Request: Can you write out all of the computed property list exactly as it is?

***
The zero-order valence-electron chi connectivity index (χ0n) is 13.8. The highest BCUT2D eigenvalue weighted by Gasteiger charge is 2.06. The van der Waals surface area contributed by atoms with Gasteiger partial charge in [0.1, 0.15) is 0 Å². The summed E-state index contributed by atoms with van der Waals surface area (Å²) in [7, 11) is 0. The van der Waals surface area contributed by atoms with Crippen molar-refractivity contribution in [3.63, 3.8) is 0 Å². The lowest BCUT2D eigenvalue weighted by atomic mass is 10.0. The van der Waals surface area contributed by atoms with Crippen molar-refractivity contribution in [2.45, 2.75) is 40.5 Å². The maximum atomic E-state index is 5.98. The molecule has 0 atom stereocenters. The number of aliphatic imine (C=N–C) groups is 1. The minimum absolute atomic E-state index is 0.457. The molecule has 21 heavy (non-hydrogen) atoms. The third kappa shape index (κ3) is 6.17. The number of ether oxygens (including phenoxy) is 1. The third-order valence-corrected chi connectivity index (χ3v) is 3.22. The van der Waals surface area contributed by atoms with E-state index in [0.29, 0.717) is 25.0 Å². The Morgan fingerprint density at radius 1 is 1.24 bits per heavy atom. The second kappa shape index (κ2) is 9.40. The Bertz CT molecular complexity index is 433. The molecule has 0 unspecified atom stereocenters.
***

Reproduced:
The zero-order valence-electron chi connectivity index (χ0n) is 13.8. The highest BCUT2D eigenvalue weighted by Gasteiger charge is 2.06. The van der Waals surface area contributed by atoms with Gasteiger partial charge in [0.1, 0.15) is 0 Å². The summed E-state index contributed by atoms with van der Waals surface area (Å²) in [7, 11) is 0. The van der Waals surface area contributed by atoms with Crippen molar-refractivity contribution in [3.63, 3.8) is 0 Å². The lowest BCUT2D eigenvalue weighted by atomic mass is 10.0. The van der Waals surface area contributed by atoms with Crippen molar-refractivity contribution in [2.45, 2.75) is 40.5 Å². The maximum atomic E-state index is 5.98. The molecule has 0 atom stereocenters. The number of aliphatic imine (C=N–C) groups is 1. The minimum absolute atomic E-state index is 0.457. The molecule has 21 heavy (non-hydrogen) atoms. The third kappa shape index (κ3) is 6.17. The number of ether oxygens (including phenoxy) is 1. The third-order valence-corrected chi connectivity index (χ3v) is 3.22. The van der Waals surface area contributed by atoms with E-state index in [0.29, 0.717) is 25.0 Å². The Morgan fingerprint density at radius 1 is 1.24 bits per heavy atom. The second kappa shape index (κ2) is 9.40. The Bertz CT molecular complexity index is 433. The molecule has 0 unspecified atom stereocenters.